All right, let's dive into Part six of music theory for electronic musicians in this section. We're gonna talk about the fourth and the sixth, and we're gonna kind of talk about those together because they're related and we're gonna talk about the seventh and the second, which are also kind of related in a little bit of a different way. And they were gonna do Ah little example analysis in this chunk also. So let's dive in. Okay, So let's start talking about the fourth by doing a quick little review. So remember when we started this class, we said that what we wanted to do was talk about the notes that sounded good together. That was our goal. And what we've done so far is talk about, um, the octave and we're talking about the interval of the fifth and then the interval of the third and building cords using the route the third, the fifth and eventually the seventh on the seventh, like we just talked about has kind of a special quality, so we don't want to use it all the time. But someti...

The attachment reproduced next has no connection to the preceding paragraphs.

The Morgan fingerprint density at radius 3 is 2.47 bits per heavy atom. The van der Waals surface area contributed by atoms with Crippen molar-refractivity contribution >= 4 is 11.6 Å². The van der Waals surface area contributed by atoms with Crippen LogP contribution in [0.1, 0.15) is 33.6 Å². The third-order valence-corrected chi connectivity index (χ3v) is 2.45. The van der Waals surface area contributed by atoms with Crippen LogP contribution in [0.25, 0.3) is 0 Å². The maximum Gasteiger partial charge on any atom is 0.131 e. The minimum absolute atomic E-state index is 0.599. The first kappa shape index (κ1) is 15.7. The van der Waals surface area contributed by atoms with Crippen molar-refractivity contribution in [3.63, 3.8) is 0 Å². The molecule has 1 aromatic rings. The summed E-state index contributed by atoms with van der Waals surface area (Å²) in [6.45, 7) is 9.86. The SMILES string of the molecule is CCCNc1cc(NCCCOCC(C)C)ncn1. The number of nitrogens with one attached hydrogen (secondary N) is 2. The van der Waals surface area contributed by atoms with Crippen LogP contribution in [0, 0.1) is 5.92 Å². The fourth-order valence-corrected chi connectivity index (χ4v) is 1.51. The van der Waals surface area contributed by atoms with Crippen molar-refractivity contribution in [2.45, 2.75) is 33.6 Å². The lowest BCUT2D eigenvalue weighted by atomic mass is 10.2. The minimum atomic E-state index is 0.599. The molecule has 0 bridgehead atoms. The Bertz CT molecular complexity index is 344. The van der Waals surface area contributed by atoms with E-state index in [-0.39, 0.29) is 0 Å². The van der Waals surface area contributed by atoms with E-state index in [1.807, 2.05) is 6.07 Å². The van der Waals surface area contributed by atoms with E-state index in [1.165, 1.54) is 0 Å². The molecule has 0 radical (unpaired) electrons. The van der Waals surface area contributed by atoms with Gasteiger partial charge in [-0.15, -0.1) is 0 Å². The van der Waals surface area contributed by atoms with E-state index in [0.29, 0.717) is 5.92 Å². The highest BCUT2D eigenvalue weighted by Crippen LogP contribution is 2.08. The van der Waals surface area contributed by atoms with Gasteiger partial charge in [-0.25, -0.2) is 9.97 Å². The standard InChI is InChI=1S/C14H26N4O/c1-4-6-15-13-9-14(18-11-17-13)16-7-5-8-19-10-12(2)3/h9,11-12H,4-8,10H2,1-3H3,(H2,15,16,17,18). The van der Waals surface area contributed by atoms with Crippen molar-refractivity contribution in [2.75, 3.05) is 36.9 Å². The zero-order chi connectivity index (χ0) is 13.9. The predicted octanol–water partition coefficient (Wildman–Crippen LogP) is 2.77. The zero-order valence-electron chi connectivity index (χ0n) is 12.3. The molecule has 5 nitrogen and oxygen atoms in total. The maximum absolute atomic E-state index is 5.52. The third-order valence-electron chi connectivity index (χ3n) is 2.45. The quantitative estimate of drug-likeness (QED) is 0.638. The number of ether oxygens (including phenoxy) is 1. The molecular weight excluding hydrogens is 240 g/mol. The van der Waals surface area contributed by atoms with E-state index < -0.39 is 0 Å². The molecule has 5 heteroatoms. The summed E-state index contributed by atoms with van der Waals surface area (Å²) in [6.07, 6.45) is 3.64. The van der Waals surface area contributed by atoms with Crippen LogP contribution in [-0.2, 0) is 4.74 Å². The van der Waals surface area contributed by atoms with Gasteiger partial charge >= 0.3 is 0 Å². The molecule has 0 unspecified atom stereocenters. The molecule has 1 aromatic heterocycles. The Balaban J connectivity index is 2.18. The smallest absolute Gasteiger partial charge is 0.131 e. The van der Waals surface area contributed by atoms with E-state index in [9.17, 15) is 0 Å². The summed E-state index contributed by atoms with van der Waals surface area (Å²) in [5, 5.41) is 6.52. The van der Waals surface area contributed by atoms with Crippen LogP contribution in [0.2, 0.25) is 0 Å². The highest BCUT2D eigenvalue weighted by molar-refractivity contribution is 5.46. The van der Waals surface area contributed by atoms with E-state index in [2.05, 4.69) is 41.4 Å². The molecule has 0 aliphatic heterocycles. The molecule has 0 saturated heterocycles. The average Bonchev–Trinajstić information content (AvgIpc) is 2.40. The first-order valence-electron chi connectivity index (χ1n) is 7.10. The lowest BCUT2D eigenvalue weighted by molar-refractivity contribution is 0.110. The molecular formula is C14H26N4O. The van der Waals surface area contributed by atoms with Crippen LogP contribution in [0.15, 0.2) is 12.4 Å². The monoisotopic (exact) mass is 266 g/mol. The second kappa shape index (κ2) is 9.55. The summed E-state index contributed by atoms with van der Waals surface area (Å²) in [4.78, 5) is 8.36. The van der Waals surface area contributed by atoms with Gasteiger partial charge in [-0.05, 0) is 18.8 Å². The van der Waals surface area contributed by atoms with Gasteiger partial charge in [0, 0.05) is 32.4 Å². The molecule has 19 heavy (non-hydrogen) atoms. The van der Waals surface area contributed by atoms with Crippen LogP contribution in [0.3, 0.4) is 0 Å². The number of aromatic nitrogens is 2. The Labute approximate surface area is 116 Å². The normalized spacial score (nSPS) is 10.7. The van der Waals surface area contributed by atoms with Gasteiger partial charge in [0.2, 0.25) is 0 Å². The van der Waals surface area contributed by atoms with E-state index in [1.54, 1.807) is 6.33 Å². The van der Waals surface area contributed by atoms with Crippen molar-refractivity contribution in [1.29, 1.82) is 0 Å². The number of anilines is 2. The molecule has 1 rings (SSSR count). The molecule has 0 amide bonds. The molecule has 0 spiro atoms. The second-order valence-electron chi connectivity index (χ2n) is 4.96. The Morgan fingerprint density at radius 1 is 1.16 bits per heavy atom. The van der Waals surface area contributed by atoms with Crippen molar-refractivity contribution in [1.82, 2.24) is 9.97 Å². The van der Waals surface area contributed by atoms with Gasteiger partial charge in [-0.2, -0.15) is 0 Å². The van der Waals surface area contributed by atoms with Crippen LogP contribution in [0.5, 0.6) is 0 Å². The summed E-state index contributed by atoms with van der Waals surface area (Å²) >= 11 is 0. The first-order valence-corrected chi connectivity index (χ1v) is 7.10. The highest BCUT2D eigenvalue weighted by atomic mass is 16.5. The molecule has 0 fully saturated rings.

mes it's nice to put that seventh in there now. The fourth and the sixth. We skip right over, didn't we? And I guess the second also, um, hold on to the second for a minute. We'll talk about that later in just a minute. But, um, we skipped over the fourth in the six. So let's talk about the fourth. Well, neither the fourth or the sixth are incredibly useful to us for building chords. At least not directly. We don't build cords with the fourth, right. Let me put my scale back up here, okay? There's my major scale C major scale. Right. So the fourth would be this from C. Teoh, right? 1234 Now, what's weird about this is that they are actually both the fourth and the sixth are actually incredibly useful to us for building cords. Just not directly. You have to do a little bit of maneuvering to get them, Ah, to work the way we want. And here's the weird thing, though. The weird thing is, you've already been doing it. You've already been using fourths and sixes in your cords. The cords that we've built so far because when we talked about inversions, we talked. I kind of snuck in there. Um some fourths and some sixth is and you didn't even notice. So let me point that out. Now how that how that works. So let's go back to the fifth for remember, the fifth is gonna here. So this is the interval of right. Just humor me for a second. Let's count half steps. 12345678 8/2 steps, including the bottom and top notes kept. So when we do an inversion we generate. And not on Lee um, the inversion of the cord. But each interval, every interval that we've talked about so far has an inversion. You can think of it kind of like its opposite. Like it's, um, what's the word with the It's evil twin? Let's think of it as its evil twin. Um, that's kind of a weird thing to think about, but that's okay. So every interval has an evil twin. It's inversion. So ah, fourth, if we invert 1/4 so let's take the top. No, and put it an octave down so still G to see, but let's count half steps now. 12345 six. Not 8 6/2 steps is 1/4 thing. This now is 1/4. So the inversion of 1/5 is 1/4. Um, the evil twin of 1/5 is 1/4. If we invert it, it becomes 1/4. So this is the fifth. But if I put the g on the bottom, it becomes the fourth. So when we did our C major Triad or any major triad just like this, But I invert it like that. Still a major triad. But there's 1/4 in it now, right? Um, we still would consider that to be the interval of 1/5 when we're talking about the cord because the cord, the notes of the chord, R, C, E and G But the interval by itself technically is 1/ down there. So every interval has an inversion that makes up a different interval because, um, our scale is not perfectly symmetrical. Let's look at that another way. Let's go back to looking at our actual fourth. So the fourth above sea is f right. But to get from F up to see from left to see is 1/5. So if f is our bottom note and we count up from there, we end up with a fit right. In other words, from C to F is 1/4. But if I take half down from F to see is 1/5 because the inversion of 1/4 is if it by inverted fourth, I get 1/5. If I invert 1/5 I get a force. That's just how it works. So you've been using fourths already when we inverted courts. We don't use them directly to build cords. There's no real cord where we count the first, the fourth, the sixth or something like that. And it kind of does make court. But that doesn't make the kind of traditional, major minor chords that we've been talking about. Um, because we like to use the 1st 3rd in the fifth. Um, but remember that fourths exists as the evil twin of the fifth